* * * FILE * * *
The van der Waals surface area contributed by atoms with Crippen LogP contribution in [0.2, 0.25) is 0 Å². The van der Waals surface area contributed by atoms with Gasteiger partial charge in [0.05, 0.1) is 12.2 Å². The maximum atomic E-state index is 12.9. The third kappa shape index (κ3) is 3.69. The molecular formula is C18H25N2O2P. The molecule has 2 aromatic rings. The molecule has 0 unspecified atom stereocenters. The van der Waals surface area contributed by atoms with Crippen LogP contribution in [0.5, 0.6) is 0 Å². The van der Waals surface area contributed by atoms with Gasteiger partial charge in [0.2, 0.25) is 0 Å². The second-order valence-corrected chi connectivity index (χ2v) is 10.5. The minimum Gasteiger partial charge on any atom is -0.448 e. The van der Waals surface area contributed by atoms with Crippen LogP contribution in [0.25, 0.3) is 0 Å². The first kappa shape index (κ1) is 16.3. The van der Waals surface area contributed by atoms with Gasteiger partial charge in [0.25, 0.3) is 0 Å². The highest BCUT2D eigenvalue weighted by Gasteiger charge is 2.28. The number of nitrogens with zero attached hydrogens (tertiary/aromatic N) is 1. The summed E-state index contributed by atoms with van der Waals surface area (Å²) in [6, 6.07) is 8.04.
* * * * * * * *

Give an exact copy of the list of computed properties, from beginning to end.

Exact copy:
The van der Waals surface area contributed by atoms with Crippen LogP contribution in [0.2, 0.25) is 0 Å². The van der Waals surface area contributed by atoms with Gasteiger partial charge in [0.05, 0.1) is 12.2 Å². The maximum atomic E-state index is 12.9. The third kappa shape index (κ3) is 3.69. The molecular formula is C18H25N2O2P. The molecule has 2 aromatic rings. The molecule has 0 unspecified atom stereocenters. The van der Waals surface area contributed by atoms with Crippen LogP contribution in [0.5, 0.6) is 0 Å². The van der Waals surface area contributed by atoms with Gasteiger partial charge in [0.2, 0.25) is 0 Å². The second-order valence-corrected chi connectivity index (χ2v) is 10.5. The minimum Gasteiger partial charge on any atom is -0.448 e. The van der Waals surface area contributed by atoms with Crippen LogP contribution in [0.25, 0.3) is 0 Å². The first kappa shape index (κ1) is 16.3. The van der Waals surface area contributed by atoms with Gasteiger partial charge in [0.25, 0.3) is 0 Å². The highest BCUT2D eigenvalue weighted by Gasteiger charge is 2.28. The number of nitrogens with zero attached hydrogens (tertiary/aromatic N) is 1. The summed E-state index contributed by atoms with van der Waals surface area (Å²) in [6, 6.07) is 8.04.